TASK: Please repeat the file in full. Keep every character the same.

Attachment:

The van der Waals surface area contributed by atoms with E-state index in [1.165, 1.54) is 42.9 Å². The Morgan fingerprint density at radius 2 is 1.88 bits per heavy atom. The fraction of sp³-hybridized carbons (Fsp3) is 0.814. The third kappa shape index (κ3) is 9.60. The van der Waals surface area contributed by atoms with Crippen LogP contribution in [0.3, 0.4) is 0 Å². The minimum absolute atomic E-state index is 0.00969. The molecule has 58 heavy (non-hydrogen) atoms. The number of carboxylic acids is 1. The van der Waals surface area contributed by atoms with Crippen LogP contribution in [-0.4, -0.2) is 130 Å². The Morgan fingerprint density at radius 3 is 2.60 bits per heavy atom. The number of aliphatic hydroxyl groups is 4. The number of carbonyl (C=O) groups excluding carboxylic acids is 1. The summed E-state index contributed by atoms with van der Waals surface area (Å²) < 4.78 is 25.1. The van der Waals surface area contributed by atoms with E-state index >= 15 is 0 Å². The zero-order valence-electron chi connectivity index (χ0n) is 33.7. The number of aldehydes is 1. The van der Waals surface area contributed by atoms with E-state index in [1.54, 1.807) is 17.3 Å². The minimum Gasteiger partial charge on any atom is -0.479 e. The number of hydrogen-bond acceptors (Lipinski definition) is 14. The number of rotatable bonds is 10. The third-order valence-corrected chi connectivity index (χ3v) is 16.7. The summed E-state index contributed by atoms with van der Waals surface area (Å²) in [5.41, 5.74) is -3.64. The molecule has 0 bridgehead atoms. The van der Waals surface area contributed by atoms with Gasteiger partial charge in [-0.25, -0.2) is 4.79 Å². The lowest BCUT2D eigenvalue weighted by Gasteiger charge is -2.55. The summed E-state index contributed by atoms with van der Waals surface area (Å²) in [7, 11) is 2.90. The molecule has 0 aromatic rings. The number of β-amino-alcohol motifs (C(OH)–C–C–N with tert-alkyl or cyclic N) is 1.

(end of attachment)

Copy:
The van der Waals surface area contributed by atoms with E-state index in [1.165, 1.54) is 42.9 Å². The Morgan fingerprint density at radius 2 is 1.88 bits per heavy atom. The fraction of sp³-hybridized carbons (Fsp3) is 0.814. The third kappa shape index (κ3) is 9.60. The van der Waals surface area contributed by atoms with Crippen LogP contribution in [0.3, 0.4) is 0 Å². The minimum absolute atomic E-state index is 0.00969. The molecule has 58 heavy (non-hydrogen) atoms. The number of carboxylic acids is 1. The van der Waals surface area contributed by atoms with Crippen LogP contribution in [-0.4, -0.2) is 130 Å². The Morgan fingerprint density at radius 3 is 2.60 bits per heavy atom. The number of aliphatic hydroxyl groups is 4. The number of carbonyl (C=O) groups excluding carboxylic acids is 1. The summed E-state index contributed by atoms with van der Waals surface area (Å²) < 4.78 is 25.1. The van der Waals surface area contributed by atoms with E-state index >= 15 is 0 Å². The zero-order valence-electron chi connectivity index (χ0n) is 33.7. The number of aldehydes is 1. The van der Waals surface area contributed by atoms with E-state index in [1.54, 1.807) is 17.3 Å². The minimum Gasteiger partial charge on any atom is -0.479 e. The number of hydrogen-bond acceptors (Lipinski definition) is 14. The number of rotatable bonds is 10. The third-order valence-corrected chi connectivity index (χ3v) is 16.7. The summed E-state index contributed by atoms with van der Waals surface area (Å²) in [5.41, 5.74) is -3.64. The molecule has 0 bridgehead atoms. The van der Waals surface area contributed by atoms with Gasteiger partial charge in [-0.25, -0.2) is 4.79 Å². The lowest BCUT2D eigenvalue weighted by Gasteiger charge is -2.55. The summed E-state index contributed by atoms with van der Waals surface area (Å²) in [7, 11) is 2.90. The molecule has 0 aromatic rings. The number of β-amino-alcohol motifs (C(OH)–C–C–N with tert-alkyl or cyclic N) is 1.